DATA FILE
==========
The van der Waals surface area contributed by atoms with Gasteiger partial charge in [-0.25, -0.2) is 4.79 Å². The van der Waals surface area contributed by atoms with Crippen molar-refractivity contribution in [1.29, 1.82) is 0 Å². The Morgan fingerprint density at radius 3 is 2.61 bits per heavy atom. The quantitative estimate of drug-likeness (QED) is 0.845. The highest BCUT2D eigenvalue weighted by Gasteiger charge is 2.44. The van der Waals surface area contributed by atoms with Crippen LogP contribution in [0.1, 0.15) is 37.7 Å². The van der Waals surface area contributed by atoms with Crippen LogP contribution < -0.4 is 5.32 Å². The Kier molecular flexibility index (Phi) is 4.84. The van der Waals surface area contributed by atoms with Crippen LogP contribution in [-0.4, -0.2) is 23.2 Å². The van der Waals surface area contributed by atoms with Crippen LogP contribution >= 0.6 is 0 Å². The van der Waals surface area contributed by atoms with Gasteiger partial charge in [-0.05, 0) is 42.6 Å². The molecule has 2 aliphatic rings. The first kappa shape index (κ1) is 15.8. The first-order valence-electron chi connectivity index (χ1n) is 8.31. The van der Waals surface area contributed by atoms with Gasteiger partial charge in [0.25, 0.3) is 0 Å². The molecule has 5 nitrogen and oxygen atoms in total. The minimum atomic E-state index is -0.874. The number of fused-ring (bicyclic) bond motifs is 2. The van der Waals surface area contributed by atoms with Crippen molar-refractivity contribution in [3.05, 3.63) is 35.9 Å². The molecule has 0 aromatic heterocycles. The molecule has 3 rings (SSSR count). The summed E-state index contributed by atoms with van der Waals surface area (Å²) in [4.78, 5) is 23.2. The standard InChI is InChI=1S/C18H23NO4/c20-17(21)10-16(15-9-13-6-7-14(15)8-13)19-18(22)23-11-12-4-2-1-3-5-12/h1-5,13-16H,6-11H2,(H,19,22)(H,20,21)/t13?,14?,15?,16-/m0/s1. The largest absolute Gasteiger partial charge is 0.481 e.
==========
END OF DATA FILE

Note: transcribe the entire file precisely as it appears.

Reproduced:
The van der Waals surface area contributed by atoms with Gasteiger partial charge in [-0.25, -0.2) is 4.79 Å². The van der Waals surface area contributed by atoms with Crippen molar-refractivity contribution in [1.29, 1.82) is 0 Å². The Morgan fingerprint density at radius 3 is 2.61 bits per heavy atom. The quantitative estimate of drug-likeness (QED) is 0.845. The highest BCUT2D eigenvalue weighted by Gasteiger charge is 2.44. The van der Waals surface area contributed by atoms with Crippen LogP contribution in [0.1, 0.15) is 37.7 Å². The van der Waals surface area contributed by atoms with Crippen LogP contribution < -0.4 is 5.32 Å². The Kier molecular flexibility index (Phi) is 4.84. The van der Waals surface area contributed by atoms with Crippen LogP contribution in [-0.4, -0.2) is 23.2 Å². The van der Waals surface area contributed by atoms with Crippen LogP contribution >= 0.6 is 0 Å². The van der Waals surface area contributed by atoms with Gasteiger partial charge in [-0.05, 0) is 42.6 Å². The molecule has 2 aliphatic rings. The first kappa shape index (κ1) is 15.8. The first-order valence-electron chi connectivity index (χ1n) is 8.31. The van der Waals surface area contributed by atoms with Gasteiger partial charge in [0.25, 0.3) is 0 Å². The molecule has 5 nitrogen and oxygen atoms in total. The minimum atomic E-state index is -0.874. The number of fused-ring (bicyclic) bond motifs is 2. The van der Waals surface area contributed by atoms with Crippen molar-refractivity contribution in [3.05, 3.63) is 35.9 Å². The molecule has 0 aromatic heterocycles. The molecule has 3 rings (SSSR count). The summed E-state index contributed by atoms with van der Waals surface area (Å²) in [4.78, 5) is 23.2. The standard InChI is InChI=1S/C18H23NO4/c20-17(21)10-16(15-9-13-6-7-14(15)8-13)19-18(22)23-11-12-4-2-1-3-5-12/h1-5,13-16H,6-11H2,(H,19,22)(H,20,21)/t13?,14?,15?,16-/m0/s1. The largest absolute Gasteiger partial charge is 0.481 e.